“Diamond-tip microdermabrasion, often compared to a cheese grater, utilizes a wand with a tip made from natural or synthetic diamond chips,” Files says. “Because this technique is particle-free, some estheticians prefer it because they have more control and accuracy. It is also what is used in at-home devices.”
How do the two compare?
Both treatments are relatively quick—averaging about 30 minutes per session—and any redness experienced afterward usually disappears by the end of the day. The diamond-tipped device allows the user to have more control and accuracy because it is particle-free. However, because the skin isn’t completely level, Files notes that the crystal-tipped device “allows you to get into the grooves and go over the area a few times.” Because skin cells can build up on the diamond-tipped wand, she says, “You can only make one pass across the surface.”
“There is a technique you need to follow when performing a microdermabrasion procedure,” explains Files. “The skin needs to be pulled taut; you have to hold the device at a particular angle and apply the same amount of pressure over each area of the skin. It needs to be consistent.” She emphasizes that it is important to research your investment and read directions thoroughly. Although a home device is a good alternative, says Files, “You will never get a better result than from someone who knows what they are doing.”
Continue Reading: The Right Way to Perform Microdermabrasion on Your Body
“Microdermabrasion can be done once a week to once a month,” says Files, “but it all depends on the person’s goals and where their skin health is.” Files suggests getting a minimum of six treatments to see results. “If you have pigmentation, scarring or other skin conditions, more treatments will be necessary,” she explains. Microdermabrasion encourages the skin cycle of exfoliating dead skin cells and stimulating collagen to allow new skin to grow. Files emphasizes that there is no quick fix when it comes to skin care. Because microdermabrasion encourages skin improvements over time, “You need to train your skin like you were training for a marathon.”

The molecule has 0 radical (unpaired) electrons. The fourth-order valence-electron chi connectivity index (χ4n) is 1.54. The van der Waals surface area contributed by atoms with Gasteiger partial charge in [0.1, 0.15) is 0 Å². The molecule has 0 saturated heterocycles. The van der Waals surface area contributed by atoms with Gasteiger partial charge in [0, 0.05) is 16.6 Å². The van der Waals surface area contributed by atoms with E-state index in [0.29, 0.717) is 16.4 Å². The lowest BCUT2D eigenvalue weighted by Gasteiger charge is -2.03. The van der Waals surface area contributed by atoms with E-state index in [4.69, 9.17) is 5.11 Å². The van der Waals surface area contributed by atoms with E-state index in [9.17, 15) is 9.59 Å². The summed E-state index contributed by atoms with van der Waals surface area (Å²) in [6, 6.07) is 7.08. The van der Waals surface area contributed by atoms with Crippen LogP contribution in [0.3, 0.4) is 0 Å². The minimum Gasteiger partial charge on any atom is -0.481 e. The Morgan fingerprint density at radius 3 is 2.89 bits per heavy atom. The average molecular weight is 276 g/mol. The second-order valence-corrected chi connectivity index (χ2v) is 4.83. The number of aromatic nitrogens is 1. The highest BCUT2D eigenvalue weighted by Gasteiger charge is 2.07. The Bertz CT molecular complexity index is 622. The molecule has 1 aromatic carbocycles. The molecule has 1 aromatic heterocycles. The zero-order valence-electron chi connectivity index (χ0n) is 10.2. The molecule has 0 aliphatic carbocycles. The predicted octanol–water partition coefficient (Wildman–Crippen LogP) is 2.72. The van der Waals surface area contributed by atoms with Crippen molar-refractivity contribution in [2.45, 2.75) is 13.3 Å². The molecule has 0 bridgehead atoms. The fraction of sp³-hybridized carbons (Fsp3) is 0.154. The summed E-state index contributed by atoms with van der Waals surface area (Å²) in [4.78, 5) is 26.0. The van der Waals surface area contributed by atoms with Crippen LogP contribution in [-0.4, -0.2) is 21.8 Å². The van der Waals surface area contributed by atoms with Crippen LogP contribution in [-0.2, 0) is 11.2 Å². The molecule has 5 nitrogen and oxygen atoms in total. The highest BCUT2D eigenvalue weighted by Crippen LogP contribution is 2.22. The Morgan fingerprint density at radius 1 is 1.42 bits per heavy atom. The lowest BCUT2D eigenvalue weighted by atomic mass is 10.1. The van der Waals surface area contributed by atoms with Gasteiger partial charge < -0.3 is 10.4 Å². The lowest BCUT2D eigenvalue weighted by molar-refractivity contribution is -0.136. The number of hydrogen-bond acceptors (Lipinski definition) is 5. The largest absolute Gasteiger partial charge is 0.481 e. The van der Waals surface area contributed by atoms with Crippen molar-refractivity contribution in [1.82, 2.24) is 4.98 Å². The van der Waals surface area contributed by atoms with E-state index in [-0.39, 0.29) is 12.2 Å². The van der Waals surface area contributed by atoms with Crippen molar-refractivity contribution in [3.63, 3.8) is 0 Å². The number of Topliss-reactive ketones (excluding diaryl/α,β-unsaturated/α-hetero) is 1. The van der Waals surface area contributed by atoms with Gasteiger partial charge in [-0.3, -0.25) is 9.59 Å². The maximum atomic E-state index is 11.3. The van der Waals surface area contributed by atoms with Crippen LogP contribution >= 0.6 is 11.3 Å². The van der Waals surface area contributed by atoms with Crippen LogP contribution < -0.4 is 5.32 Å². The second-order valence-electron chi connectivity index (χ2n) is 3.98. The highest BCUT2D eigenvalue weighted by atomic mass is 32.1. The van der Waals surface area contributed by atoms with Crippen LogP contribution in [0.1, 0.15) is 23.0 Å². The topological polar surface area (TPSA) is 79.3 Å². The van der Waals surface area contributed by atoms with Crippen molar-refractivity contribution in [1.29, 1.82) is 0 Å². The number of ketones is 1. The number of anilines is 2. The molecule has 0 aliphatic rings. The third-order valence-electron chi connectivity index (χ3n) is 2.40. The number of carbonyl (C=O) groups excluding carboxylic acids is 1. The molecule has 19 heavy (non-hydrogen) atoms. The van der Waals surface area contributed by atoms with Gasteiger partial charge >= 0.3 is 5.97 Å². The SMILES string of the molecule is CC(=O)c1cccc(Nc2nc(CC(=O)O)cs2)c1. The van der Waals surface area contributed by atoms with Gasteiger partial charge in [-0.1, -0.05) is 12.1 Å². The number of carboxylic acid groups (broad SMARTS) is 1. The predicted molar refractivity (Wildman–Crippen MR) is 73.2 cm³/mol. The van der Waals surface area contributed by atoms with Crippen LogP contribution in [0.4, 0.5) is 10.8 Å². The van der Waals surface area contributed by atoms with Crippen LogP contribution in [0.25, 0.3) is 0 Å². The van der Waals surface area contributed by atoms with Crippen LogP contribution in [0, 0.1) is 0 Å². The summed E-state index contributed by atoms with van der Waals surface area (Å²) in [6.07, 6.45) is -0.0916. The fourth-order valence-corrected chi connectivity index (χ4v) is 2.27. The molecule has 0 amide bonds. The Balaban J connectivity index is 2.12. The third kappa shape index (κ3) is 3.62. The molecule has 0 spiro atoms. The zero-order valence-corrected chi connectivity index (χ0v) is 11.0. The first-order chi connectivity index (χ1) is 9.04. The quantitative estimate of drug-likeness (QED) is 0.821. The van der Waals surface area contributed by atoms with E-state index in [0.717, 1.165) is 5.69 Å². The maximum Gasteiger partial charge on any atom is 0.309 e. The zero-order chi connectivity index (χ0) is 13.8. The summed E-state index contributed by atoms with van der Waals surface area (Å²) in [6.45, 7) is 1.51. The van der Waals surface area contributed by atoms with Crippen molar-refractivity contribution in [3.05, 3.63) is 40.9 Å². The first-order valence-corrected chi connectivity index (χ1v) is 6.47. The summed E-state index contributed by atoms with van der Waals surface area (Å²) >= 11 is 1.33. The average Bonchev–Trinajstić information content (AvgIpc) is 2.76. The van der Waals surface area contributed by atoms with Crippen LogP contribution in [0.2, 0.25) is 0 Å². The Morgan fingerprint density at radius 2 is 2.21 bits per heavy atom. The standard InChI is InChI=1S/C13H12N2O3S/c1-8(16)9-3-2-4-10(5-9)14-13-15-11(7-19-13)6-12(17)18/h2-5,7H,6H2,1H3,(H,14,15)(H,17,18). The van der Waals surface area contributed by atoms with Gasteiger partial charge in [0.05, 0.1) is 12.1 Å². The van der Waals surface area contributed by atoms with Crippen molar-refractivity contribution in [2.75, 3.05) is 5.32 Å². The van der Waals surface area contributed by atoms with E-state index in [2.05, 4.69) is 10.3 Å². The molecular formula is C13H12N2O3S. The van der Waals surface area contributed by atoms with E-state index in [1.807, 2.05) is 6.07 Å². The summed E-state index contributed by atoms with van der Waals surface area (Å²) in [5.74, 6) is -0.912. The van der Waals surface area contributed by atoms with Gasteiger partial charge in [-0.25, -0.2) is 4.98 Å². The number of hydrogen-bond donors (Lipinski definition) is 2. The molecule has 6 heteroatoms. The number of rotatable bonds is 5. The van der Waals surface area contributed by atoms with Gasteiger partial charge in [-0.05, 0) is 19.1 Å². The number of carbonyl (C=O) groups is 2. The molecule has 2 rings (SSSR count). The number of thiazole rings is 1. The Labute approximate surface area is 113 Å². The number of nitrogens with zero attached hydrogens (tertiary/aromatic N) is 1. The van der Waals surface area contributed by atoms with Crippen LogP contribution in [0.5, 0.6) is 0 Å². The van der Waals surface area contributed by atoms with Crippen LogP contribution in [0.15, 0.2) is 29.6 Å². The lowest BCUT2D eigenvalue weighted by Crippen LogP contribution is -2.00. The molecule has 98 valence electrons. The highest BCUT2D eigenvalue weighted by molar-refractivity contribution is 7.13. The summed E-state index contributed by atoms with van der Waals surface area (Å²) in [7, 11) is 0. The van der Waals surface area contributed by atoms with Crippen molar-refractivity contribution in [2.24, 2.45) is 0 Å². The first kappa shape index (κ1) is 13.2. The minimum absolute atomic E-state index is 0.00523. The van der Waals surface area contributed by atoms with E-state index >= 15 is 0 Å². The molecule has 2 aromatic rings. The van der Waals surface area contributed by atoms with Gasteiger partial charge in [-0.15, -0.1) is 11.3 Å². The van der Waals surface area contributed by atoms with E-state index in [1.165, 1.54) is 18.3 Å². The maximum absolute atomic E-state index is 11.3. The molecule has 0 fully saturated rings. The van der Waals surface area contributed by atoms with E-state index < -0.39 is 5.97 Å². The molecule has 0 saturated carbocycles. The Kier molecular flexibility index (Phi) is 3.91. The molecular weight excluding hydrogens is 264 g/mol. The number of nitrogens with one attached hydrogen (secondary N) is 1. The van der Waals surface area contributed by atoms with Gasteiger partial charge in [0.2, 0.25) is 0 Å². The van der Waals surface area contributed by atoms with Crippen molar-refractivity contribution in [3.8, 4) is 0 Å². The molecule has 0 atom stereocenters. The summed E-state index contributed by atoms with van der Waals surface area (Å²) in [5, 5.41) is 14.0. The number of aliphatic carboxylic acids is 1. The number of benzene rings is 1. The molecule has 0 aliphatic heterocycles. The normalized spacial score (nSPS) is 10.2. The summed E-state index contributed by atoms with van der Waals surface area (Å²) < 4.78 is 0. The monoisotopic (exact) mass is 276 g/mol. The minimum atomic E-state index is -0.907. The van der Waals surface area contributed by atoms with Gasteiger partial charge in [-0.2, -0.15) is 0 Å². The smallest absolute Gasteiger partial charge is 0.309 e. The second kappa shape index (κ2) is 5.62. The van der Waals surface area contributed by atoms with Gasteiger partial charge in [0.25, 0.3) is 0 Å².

Files notes that, because microdermabrasion is a non-invasive procedure, the risks are minimal. She cautions that if you are on any medication such as Accutane, prescription-strength retinol, Retin-A or tretinoin, you may want to avoid this treatment. Using these kinds of products makes your skin extra sensitive, and microdermabrasion may be too aggressive. “The client needs to be honest about their skin-care regimen. If they aren’t, they risk serious complications that could result in scarring.” If you are unsure about whether microdermabrasion is the right choice for your skin, it’s always best to check with your dermatologist.
“Most times I will suggest a light moisturizer like hyaluronic acid and follow up with a high broad-spectrum SPF,” says Files. “Protecting your skin is the most important. You want to keep the skin hydrated but not overdo it.” By applying a thick moisturizer post-treatment you are inhibiting the skin from doing what it needs to do—exfoliate. “Applying a thick moisturizer post-treatment is like gluing the dead skin onto your face.” Additionally, because your skin will be more sensitive to sun exposure, you should be careful with retinol products for a few days—as retinol is very sensitive to light.